Goggia essexi (HEWITT, 1925)
Can you confirm these amateur observations of Goggia essexi?
|Higher Taxa||Gekkonidae, Gekkota, Sauria, Squamata (lizards: geckos)|
|Common Names||E: Essex’s Dwarf Leaf-toed Gecko|
|Synonym||Phyllodactylus essexi HEWITT 1925: 343|
Phyllodactylus lineatus essexi — HEWITT 1937
Phyllodactylus lineatus essexi — LOVERIDGE 1947
Phyllodactylus lineatus essexi — WERMUTH 1965: 139
Phyllodactylus lineatus essexi — KLUGE 1993
Phyllodactylus essexi — BRANCH et al. 1995
Goggia essexi — BAUER et al. 1997
Goggia essexi — RÖSLER 2000: 83
Goggia essexi — BATES et al. 2014: 109
|Distribution||Republic of South Africa (Suurberg/Hounslow near Grahamstown)|
Type locality: Hounslow, near Grahamstown, Cape Province.
|Types||Lectotype: PEM R11157 (designated by BRANCH et al. 1995); Syntype: UMMZ 61515|
|Diagnosis||Diagnosis: Distinguished from other members of the P. lineatus complex by a combination of the following features: Usually four preanal pores in males, a medium number of midbody scale rows (78-84), 9-12 scales between the nostril and anterior margin of the orbit, (only 0-2 nasorostrals, and a dorso-ventrally flattened head and body. In addition, it differs by 5-8 fixed alleles from the other taxa examined electrophoretically (Branch et al. 1995).|
Description: Head dorso-ventrally flattened (depth 1.95 times width; range 1.53-2.46); snout rounded, and at least 1.5 times the eye diameter; ear opening small, obliquely rounded, and without enlarged lobules or a tympanic shield; rostral subpentagonal with a median cleft above; nostril pierced between rostral, 1st supralabial and three nasals, the largest bordering the rostral; usually I (33.3%) or 2 (41.7%) nasorostral grannles, rarely 0 (12.5%) or 3 (12.5%); supralabials usually 7 (66.6%), often 8 (27.8%), rarely 9 (5.6%); infralabials usually 7 (77.8%), sometimes 6 (22.2%); mental subpentagular bordered by 2-3 (average 2.14) chinshields that are larger than adjacent granules; 5-9 (average 6.45) granules bordering chinshields. Body short (maximum snout-vent length 28.4 mm) and dorsoventrally flattened, covered dorsally with uniform, smooth, flattened, subimbricate granules; belly covered in smooth, hexagonal, imbricate scales that are much larger than on back. Limbs moderate and covered in uniform, flattened, subimbricate granules; digits flattened basally, with three rows of subdigital granules, the median series slightly broader; toe tips rounded, only slightly expanded and bearing a pair of large, subrectangular scansors that enclose a small claw. An angular series of 4 (100%, n = 7) preanal pores present only in males; two to three enlarged tubercular scales on either side of tail base near vent, that are larger in males. Original tail cylindrical, tapering, and subequal to (max. 0.912 times) snout-vent length; covered above with regular rows of uniform, smooth granules, that are much larger, flattened and imbricate on ventral surface (Branch et al. 1995: 39, Figure 1A).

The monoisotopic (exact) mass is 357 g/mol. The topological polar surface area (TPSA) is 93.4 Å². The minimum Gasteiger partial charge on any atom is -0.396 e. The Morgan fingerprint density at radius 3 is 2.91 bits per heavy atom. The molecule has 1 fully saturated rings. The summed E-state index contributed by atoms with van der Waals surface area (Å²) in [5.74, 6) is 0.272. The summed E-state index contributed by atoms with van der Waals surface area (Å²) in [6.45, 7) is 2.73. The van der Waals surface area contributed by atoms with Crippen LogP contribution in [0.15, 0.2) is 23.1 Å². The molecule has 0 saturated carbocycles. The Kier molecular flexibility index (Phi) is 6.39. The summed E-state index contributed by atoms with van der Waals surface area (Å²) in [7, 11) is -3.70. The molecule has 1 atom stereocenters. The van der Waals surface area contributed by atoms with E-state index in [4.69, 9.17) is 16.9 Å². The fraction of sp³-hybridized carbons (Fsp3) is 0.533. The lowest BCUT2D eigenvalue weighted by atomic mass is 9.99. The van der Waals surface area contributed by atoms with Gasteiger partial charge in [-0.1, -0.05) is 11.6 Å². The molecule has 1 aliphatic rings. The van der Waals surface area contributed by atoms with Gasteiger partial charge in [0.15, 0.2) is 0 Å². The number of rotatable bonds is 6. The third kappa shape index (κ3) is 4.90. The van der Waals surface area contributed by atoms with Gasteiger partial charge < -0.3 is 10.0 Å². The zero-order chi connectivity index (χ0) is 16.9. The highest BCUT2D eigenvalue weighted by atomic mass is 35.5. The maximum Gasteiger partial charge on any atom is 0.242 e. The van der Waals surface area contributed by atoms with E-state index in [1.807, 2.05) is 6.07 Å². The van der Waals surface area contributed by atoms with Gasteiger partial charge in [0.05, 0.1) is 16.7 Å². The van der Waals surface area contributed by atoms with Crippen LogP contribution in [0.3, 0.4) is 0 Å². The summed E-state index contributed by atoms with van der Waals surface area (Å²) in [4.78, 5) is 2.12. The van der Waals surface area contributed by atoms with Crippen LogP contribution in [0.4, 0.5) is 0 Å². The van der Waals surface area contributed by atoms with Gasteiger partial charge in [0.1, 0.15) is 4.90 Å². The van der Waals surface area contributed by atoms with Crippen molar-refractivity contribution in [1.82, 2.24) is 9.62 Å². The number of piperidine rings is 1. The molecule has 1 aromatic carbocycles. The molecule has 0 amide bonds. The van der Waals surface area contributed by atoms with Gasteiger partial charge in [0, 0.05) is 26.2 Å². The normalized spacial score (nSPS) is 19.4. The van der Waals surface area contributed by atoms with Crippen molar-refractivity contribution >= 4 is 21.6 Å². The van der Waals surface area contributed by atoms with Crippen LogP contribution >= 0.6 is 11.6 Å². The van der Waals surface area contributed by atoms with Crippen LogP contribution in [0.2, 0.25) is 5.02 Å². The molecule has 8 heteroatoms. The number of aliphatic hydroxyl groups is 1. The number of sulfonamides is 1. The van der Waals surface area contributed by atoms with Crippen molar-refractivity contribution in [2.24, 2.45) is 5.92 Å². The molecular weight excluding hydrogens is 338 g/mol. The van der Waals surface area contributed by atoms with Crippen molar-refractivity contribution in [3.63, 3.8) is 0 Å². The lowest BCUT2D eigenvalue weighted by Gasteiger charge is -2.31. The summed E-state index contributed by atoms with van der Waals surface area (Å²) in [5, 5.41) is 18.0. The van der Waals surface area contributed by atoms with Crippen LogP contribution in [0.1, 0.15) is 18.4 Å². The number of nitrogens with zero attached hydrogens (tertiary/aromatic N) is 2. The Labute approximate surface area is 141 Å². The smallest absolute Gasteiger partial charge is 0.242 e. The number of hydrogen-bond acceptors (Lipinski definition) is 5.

Colour: (PEM R7236, Farm Hounslow, Grahamstown District). Above grey-brown with irregular series of 5-6 pale spots, emargined anteriorly in dark brown (in some specimens the dark edges fuse to form an irregular series of 8-10 scalloped bars); back of head, temporal region and upper surfaces of limbs pale brown with dark reticulation; a vague dark band extends from middle of eye on to the snout; original tail with irregular bars formed from the fused, dark anterior margins of paired vertebral pale spots; lower surfaces of throat, belly, limbs and tail, dirty cream. The pattern in some specimens (eg. PEM R 11711, Pluto's Vale, Albany District) is obscured by heavy stippling, that extends on to the ventrum (Branch et al. 1995).
|Etymology||Named after Robert Essex who worked as a collector at the Albany Museum when Hewitt was Director there. Essex also described two new Acontias.|